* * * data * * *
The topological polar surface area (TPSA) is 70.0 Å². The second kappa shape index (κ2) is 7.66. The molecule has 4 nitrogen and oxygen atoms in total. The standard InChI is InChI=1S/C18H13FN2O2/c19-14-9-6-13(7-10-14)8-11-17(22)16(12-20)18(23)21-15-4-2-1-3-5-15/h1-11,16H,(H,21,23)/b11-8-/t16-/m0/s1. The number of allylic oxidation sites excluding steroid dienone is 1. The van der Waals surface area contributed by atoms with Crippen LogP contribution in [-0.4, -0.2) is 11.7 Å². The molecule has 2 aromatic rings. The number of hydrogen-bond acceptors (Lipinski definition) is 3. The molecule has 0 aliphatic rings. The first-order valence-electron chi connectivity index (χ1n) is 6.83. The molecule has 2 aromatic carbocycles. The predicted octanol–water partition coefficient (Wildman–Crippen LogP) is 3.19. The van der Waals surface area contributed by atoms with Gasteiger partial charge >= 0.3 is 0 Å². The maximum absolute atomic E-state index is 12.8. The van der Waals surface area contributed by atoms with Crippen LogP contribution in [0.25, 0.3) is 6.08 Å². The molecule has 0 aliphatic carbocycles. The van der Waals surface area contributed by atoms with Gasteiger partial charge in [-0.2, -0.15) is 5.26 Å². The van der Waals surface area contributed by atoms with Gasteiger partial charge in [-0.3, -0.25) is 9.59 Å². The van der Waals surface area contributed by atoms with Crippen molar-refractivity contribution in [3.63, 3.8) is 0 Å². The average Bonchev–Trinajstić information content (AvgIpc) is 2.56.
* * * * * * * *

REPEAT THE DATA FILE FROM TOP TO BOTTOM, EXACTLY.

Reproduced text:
The topological polar surface area (TPSA) is 70.0 Å². The second kappa shape index (κ2) is 7.66. The molecule has 4 nitrogen and oxygen atoms in total. The standard InChI is InChI=1S/C18H13FN2O2/c19-14-9-6-13(7-10-14)8-11-17(22)16(12-20)18(23)21-15-4-2-1-3-5-15/h1-11,16H,(H,21,23)/b11-8-/t16-/m0/s1. The number of allylic oxidation sites excluding steroid dienone is 1. The van der Waals surface area contributed by atoms with Crippen LogP contribution in [-0.4, -0.2) is 11.7 Å². The molecule has 2 aromatic rings. The number of hydrogen-bond acceptors (Lipinski definition) is 3. The molecule has 0 aliphatic rings. The first-order valence-electron chi connectivity index (χ1n) is 6.83. The molecule has 2 aromatic carbocycles. The predicted octanol–water partition coefficient (Wildman–Crippen LogP) is 3.19. The van der Waals surface area contributed by atoms with Gasteiger partial charge >= 0.3 is 0 Å². The maximum absolute atomic E-state index is 12.8. The van der Waals surface area contributed by atoms with Crippen LogP contribution in [0.25, 0.3) is 6.08 Å². The molecule has 0 aliphatic carbocycles. The van der Waals surface area contributed by atoms with Gasteiger partial charge in [-0.2, -0.15) is 5.26 Å². The van der Waals surface area contributed by atoms with Gasteiger partial charge in [-0.3, -0.25) is 9.59 Å². The van der Waals surface area contributed by atoms with Crippen molar-refractivity contribution in [3.63, 3.8) is 0 Å². The average Bonchev–Trinajstić information content (AvgIpc) is 2.56.